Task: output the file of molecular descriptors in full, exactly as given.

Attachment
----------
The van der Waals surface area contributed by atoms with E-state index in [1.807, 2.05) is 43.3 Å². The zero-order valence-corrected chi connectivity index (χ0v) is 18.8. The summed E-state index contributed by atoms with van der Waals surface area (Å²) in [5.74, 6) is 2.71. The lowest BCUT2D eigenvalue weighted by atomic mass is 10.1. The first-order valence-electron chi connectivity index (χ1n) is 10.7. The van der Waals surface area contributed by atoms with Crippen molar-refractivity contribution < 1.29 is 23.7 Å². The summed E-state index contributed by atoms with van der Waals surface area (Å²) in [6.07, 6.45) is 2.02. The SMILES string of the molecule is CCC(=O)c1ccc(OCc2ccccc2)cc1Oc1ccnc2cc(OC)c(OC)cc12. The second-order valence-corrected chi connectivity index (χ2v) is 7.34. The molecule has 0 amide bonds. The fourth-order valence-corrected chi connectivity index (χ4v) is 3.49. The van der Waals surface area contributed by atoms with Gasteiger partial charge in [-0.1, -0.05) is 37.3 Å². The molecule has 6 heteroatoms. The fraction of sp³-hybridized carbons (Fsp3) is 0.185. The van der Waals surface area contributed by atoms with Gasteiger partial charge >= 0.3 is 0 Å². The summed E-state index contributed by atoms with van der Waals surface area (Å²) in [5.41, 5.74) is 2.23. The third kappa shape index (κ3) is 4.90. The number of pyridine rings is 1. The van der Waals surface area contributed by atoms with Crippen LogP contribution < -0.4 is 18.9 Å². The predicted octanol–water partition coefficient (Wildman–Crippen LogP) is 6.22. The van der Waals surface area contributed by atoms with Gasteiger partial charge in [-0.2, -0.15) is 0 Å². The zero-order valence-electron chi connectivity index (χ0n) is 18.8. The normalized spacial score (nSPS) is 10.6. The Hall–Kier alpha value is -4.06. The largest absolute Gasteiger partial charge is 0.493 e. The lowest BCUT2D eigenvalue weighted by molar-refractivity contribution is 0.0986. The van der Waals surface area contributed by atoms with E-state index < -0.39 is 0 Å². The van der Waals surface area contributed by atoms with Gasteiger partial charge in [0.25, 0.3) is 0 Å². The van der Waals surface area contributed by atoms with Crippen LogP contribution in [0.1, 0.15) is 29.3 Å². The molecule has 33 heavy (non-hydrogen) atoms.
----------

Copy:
The van der Waals surface area contributed by atoms with E-state index in [1.807, 2.05) is 43.3 Å². The zero-order valence-corrected chi connectivity index (χ0v) is 18.8. The summed E-state index contributed by atoms with van der Waals surface area (Å²) in [5.74, 6) is 2.71. The lowest BCUT2D eigenvalue weighted by atomic mass is 10.1. The first-order valence-electron chi connectivity index (χ1n) is 10.7. The van der Waals surface area contributed by atoms with Crippen molar-refractivity contribution < 1.29 is 23.7 Å². The summed E-state index contributed by atoms with van der Waals surface area (Å²) in [6.07, 6.45) is 2.02. The SMILES string of the molecule is CCC(=O)c1ccc(OCc2ccccc2)cc1Oc1ccnc2cc(OC)c(OC)cc12. The second-order valence-corrected chi connectivity index (χ2v) is 7.34. The molecule has 0 amide bonds. The fourth-order valence-corrected chi connectivity index (χ4v) is 3.49. The van der Waals surface area contributed by atoms with Gasteiger partial charge in [-0.1, -0.05) is 37.3 Å². The molecule has 6 heteroatoms. The fraction of sp³-hybridized carbons (Fsp3) is 0.185. The van der Waals surface area contributed by atoms with Gasteiger partial charge >= 0.3 is 0 Å². The summed E-state index contributed by atoms with van der Waals surface area (Å²) in [5.41, 5.74) is 2.23. The third kappa shape index (κ3) is 4.90. The number of pyridine rings is 1. The van der Waals surface area contributed by atoms with Crippen LogP contribution < -0.4 is 18.9 Å². The predicted octanol–water partition coefficient (Wildman–Crippen LogP) is 6.22. The van der Waals surface area contributed by atoms with Gasteiger partial charge in [-0.2, -0.15) is 0 Å². The zero-order valence-electron chi connectivity index (χ0n) is 18.8. The normalized spacial score (nSPS) is 10.6. The Hall–Kier alpha value is -4.06. The largest absolute Gasteiger partial charge is 0.493 e. The lowest BCUT2D eigenvalue weighted by molar-refractivity contribution is 0.0986. The van der Waals surface area contributed by atoms with E-state index < -0.39 is 0 Å². The van der Waals surface area contributed by atoms with Gasteiger partial charge in [0.25, 0.3) is 0 Å². The van der Waals surface area contributed by atoms with Crippen LogP contribution in [0.1, 0.15) is 29.3 Å². The molecule has 33 heavy (non-hydrogen) atoms.